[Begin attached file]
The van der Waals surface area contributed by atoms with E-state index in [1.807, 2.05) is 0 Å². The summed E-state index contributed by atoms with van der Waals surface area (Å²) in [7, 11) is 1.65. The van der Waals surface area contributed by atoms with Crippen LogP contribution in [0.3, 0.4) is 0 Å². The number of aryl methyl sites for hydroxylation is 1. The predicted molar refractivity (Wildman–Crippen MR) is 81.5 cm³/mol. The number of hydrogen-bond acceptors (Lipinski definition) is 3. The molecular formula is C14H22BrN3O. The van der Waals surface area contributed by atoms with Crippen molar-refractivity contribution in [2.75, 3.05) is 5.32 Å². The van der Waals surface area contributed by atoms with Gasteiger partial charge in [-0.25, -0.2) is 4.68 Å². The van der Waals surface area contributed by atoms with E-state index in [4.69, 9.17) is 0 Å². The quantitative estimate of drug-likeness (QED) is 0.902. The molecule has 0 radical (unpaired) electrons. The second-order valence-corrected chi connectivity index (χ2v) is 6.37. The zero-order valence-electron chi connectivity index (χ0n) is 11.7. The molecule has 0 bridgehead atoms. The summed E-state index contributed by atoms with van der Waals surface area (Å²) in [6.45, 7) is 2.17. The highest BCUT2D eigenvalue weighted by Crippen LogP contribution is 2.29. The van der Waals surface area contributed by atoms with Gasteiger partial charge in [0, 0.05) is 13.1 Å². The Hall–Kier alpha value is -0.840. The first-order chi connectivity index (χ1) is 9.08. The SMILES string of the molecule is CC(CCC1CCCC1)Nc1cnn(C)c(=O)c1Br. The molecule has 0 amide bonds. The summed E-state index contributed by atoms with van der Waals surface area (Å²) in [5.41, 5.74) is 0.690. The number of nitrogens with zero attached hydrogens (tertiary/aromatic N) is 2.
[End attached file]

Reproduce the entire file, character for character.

The van der Waals surface area contributed by atoms with E-state index in [1.807, 2.05) is 0 Å². The summed E-state index contributed by atoms with van der Waals surface area (Å²) in [7, 11) is 1.65. The van der Waals surface area contributed by atoms with Crippen LogP contribution in [0.3, 0.4) is 0 Å². The number of aryl methyl sites for hydroxylation is 1. The predicted molar refractivity (Wildman–Crippen MR) is 81.5 cm³/mol. The number of hydrogen-bond acceptors (Lipinski definition) is 3. The molecular formula is C14H22BrN3O. The van der Waals surface area contributed by atoms with Crippen molar-refractivity contribution in [2.75, 3.05) is 5.32 Å². The van der Waals surface area contributed by atoms with Gasteiger partial charge in [-0.25, -0.2) is 4.68 Å². The van der Waals surface area contributed by atoms with E-state index in [4.69, 9.17) is 0 Å². The quantitative estimate of drug-likeness (QED) is 0.902. The molecule has 0 radical (unpaired) electrons. The second-order valence-corrected chi connectivity index (χ2v) is 6.37. The zero-order valence-electron chi connectivity index (χ0n) is 11.7. The molecule has 0 bridgehead atoms. The summed E-state index contributed by atoms with van der Waals surface area (Å²) in [6.45, 7) is 2.17. The highest BCUT2D eigenvalue weighted by Crippen LogP contribution is 2.29. The van der Waals surface area contributed by atoms with Gasteiger partial charge in [0, 0.05) is 13.1 Å². The Hall–Kier alpha value is -0.840. The first-order chi connectivity index (χ1) is 9.08. The SMILES string of the molecule is CC(CCC1CCCC1)Nc1cnn(C)c(=O)c1Br. The molecule has 0 amide bonds. The summed E-state index contributed by atoms with van der Waals surface area (Å²) in [5.41, 5.74) is 0.690. The number of nitrogens with zero attached hydrogens (tertiary/aromatic N) is 2.